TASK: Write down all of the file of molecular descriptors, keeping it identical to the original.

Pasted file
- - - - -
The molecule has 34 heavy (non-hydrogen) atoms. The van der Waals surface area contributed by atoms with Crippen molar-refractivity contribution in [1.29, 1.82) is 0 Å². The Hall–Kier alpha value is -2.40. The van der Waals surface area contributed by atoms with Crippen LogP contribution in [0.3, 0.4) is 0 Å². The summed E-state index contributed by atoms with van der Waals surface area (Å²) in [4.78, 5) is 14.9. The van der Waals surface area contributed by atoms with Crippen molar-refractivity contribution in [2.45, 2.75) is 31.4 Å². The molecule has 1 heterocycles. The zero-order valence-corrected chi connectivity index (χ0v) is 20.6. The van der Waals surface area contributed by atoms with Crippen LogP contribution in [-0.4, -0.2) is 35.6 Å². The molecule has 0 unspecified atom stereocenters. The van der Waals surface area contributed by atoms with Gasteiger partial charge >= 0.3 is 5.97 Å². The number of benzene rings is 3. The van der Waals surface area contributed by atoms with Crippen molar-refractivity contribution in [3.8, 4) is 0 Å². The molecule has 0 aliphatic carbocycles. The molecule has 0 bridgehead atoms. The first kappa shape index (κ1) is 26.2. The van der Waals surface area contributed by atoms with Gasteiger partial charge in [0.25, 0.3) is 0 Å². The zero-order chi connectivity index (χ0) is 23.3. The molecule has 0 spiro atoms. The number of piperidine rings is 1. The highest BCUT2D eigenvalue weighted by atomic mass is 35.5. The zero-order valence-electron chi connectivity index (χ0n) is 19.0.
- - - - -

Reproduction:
The molecule has 34 heavy (non-hydrogen) atoms. The van der Waals surface area contributed by atoms with Crippen molar-refractivity contribution in [1.29, 1.82) is 0 Å². The Hall–Kier alpha value is -2.40. The van der Waals surface area contributed by atoms with Crippen LogP contribution in [0.3, 0.4) is 0 Å². The summed E-state index contributed by atoms with van der Waals surface area (Å²) in [4.78, 5) is 14.9. The van der Waals surface area contributed by atoms with Crippen molar-refractivity contribution in [2.45, 2.75) is 31.4 Å². The molecule has 1 heterocycles. The zero-order valence-corrected chi connectivity index (χ0v) is 20.6. The van der Waals surface area contributed by atoms with Crippen LogP contribution in [-0.4, -0.2) is 35.6 Å². The molecule has 0 unspecified atom stereocenters. The van der Waals surface area contributed by atoms with Gasteiger partial charge >= 0.3 is 5.97 Å². The number of benzene rings is 3. The van der Waals surface area contributed by atoms with Crippen molar-refractivity contribution in [3.8, 4) is 0 Å². The molecule has 0 aliphatic carbocycles. The molecule has 0 bridgehead atoms. The first kappa shape index (κ1) is 26.2. The van der Waals surface area contributed by atoms with Gasteiger partial charge in [0.25, 0.3) is 0 Å². The zero-order chi connectivity index (χ0) is 23.3. The molecule has 0 spiro atoms. The number of piperidine rings is 1. The highest BCUT2D eigenvalue weighted by atomic mass is 35.5. The zero-order valence-electron chi connectivity index (χ0n) is 19.0.